Swedenborg, of all men in the recent ages, stands eminently for the translator of nature into thought. I do not know the man in history to whom things stood so uniformly for words. Before him the metamorphosis continually plays. Every thing on which his eye rests, obeys the impulses of moral nature. The figs become grapes whilst he eats them. When some of his angels affirmed a truth, the laurel twig which they held blossomed in their hands. The noise which, at a distance, appeared like gnashing and thumping, on coming nearer was found to be the voice of disputants. The men, in one of his visions, seen in heavenly light, appeared like dragons, and seemed in darkness: but, to each other, they appeared as men, and, when the light from heaven shone into their cabin, they complained of the darkness, and were compelled to shut the window that they might see.
There was this perception in him, which makes the poet or seer, an object of awe and terror, namely, that the same man, or society of me...
DO not fear for reality and truth. Even if the elevated idea of æsthetic appearance became general, it would not become so, as long as man remains so little cultivated as to abuse it; and if it became general, this would result from a culture that would prevent all abuse of it. The pursuit of independent appearance requires more power of abstraction, freedom of heart, and energy of will than man requires to shut himself up in reality; and he must have left the latter behind him if he wishes to attain to æsthetic appearance. Therefore a man would calculate very badly who took the road of the ideal to save himself that of reality. Thus reality would not have much to fear from appearance, as we understand it; but, on the other hand, appearance would have more to fear from reality. Chained to matter, man uses appearance for his purposes before he allows it a proper personality in the art of the ideal: to come to that point a complete revolution must take place in his mode of...
ACCORDINGLY three different moments or stages of development can be distinguished, which the individual man, as well as the whole race, must of necessity traverse in a determinate order if they are to fulfil the circle of their determination. No doubt, the separate periods can be lengthened or shortened, through accidental causes which are inherent either in the influence of external things or under the free caprice of men; but neither of them can be overstepped, and the order of their sequence cannot be inverted either by nature or by the will. Man, in his physical condition, suffers only the power of nature; he gets rid of this power in the æsthetical condition, and he rules them in the moral state.
What is man before beauty liberates him from free pleasure, and the serenity of form tames down the savageness of life? Eternally uniform in his aims, eternally changing in his judgments, self-seeking without being himself, unfettered without being free, a s...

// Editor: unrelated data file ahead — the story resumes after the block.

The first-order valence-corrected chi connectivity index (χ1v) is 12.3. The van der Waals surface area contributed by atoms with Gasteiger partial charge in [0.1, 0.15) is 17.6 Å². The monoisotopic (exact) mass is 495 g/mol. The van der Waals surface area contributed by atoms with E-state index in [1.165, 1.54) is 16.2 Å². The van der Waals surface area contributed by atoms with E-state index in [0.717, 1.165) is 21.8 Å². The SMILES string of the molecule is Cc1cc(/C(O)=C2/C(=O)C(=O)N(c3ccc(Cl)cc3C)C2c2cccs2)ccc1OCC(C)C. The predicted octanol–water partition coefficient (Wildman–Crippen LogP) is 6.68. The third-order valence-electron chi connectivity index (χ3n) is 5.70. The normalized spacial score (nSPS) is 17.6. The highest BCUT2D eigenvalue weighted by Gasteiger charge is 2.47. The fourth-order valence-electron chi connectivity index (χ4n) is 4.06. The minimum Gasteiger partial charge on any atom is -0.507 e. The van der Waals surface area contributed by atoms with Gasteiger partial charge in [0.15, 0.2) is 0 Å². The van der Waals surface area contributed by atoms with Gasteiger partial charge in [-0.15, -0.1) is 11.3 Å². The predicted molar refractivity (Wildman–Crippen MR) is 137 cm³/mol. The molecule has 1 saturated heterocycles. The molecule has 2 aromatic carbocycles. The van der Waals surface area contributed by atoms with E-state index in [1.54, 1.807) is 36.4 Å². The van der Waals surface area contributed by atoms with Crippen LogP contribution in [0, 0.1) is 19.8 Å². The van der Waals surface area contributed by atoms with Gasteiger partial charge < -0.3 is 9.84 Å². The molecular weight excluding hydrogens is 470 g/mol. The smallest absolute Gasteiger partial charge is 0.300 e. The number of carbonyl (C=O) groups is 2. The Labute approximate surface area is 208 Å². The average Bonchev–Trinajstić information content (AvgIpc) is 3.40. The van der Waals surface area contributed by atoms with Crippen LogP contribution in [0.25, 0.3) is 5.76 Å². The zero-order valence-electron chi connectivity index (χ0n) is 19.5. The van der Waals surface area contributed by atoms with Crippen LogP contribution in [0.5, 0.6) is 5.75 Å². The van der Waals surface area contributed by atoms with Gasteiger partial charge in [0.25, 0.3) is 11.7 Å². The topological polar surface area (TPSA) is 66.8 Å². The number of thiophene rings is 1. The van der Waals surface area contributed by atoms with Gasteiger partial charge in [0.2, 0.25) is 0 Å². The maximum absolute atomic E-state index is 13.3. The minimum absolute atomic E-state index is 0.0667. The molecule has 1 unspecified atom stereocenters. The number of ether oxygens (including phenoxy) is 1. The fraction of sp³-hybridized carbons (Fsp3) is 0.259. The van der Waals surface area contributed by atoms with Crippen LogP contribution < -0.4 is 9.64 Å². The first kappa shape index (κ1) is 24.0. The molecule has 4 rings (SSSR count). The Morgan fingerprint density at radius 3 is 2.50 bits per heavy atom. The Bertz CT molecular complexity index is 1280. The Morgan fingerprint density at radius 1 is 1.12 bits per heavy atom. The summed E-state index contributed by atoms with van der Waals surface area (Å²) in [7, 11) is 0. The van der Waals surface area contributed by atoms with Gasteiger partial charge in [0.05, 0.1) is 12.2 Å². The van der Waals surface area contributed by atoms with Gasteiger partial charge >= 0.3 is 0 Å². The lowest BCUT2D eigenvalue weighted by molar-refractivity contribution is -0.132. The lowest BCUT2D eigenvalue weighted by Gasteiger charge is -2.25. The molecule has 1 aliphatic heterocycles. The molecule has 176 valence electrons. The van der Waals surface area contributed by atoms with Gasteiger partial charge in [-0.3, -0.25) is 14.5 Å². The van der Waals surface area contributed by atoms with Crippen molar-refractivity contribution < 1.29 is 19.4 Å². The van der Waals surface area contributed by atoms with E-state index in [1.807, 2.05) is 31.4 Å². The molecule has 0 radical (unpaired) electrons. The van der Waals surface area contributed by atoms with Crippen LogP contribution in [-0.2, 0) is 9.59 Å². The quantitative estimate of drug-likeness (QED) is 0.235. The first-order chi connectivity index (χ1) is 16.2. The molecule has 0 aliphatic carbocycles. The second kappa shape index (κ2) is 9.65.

I HAVE remarked in the beginning of the foregoing letter that there is a twofold condition of determinableness and a twofold condition of determination. And now I can clear up this proposition.
The mind can be determined—is determinable—only in as far as it is not determined; it is, however, determinable also, in as far as it is not exclusively determined; that is, if it is not confined in its determination. The former is only a want of determination—it is without limits, because it is without reality; but the latter, the æsthetic determinableness, has no limits, because it unites all reality.
The mind is determined, inasmuch as it is only limited; but it is also determined because it limits itself of its own absolute capacity. It is situated in the former position when it feels, in the second when it thinks. Accordingly the æsthetic constitution is in relation to determinableness what thought is in relation to determination. The latter is a nega...
Everyone in the world calls my Tao great
As if it is beyond compare
It is only because of its greatness
That it seems beyond compare
If it can be compared
It would already be insignificant long ago!
I have three treasures
I hold on to them and protect them
The first is called compassion
The second is called conservation
The third is called not daring to be ahead in the world
Compassionate, thus able to have courage
Conserving, thus able to reach widely
Not daring to be ahead in the world
Thus able to assume leadership
Now if one has courage but discards compassion
Reaches widely but discards conservation
Goes ahead but discards being behind
If one fights with compassion, then victory
With defense, then security
Heaven shall save them
And with compassion guard them
The great generals are not warlike
The great warriors do not get angry
Those who are good at defeating enemies do not engage them
Those who are good at managing people lower themselves
It is c...